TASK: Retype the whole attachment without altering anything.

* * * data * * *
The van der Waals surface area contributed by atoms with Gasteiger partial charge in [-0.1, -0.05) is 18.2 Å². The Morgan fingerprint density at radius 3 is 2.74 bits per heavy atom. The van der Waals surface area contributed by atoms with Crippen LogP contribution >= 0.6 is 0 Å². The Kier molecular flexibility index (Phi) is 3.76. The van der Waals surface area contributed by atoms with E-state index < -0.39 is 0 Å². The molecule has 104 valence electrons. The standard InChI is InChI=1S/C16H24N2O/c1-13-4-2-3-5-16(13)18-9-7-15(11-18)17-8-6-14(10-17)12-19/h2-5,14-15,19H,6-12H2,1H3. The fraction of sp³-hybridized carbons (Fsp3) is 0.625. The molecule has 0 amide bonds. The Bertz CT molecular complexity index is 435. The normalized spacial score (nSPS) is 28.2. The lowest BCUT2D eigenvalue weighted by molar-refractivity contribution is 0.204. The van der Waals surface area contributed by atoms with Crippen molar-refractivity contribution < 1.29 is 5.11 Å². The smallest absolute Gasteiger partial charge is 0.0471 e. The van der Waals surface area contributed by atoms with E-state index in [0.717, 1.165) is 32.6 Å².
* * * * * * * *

The van der Waals surface area contributed by atoms with Gasteiger partial charge in [-0.1, -0.05) is 18.2 Å². The Morgan fingerprint density at radius 3 is 2.74 bits per heavy atom. The van der Waals surface area contributed by atoms with Crippen LogP contribution >= 0.6 is 0 Å². The Kier molecular flexibility index (Phi) is 3.76. The van der Waals surface area contributed by atoms with E-state index < -0.39 is 0 Å². The molecule has 104 valence electrons. The standard InChI is InChI=1S/C16H24N2O/c1-13-4-2-3-5-16(13)18-9-7-15(11-18)17-8-6-14(10-17)12-19/h2-5,14-15,19H,6-12H2,1H3. The fraction of sp³-hybridized carbons (Fsp3) is 0.625. The molecule has 0 amide bonds. The Bertz CT molecular complexity index is 435. The normalized spacial score (nSPS) is 28.2. The lowest BCUT2D eigenvalue weighted by molar-refractivity contribution is 0.204. The van der Waals surface area contributed by atoms with Crippen molar-refractivity contribution < 1.29 is 5.11 Å². The smallest absolute Gasteiger partial charge is 0.0471 e. The van der Waals surface area contributed by atoms with E-state index in [0.717, 1.165) is 32.6 Å².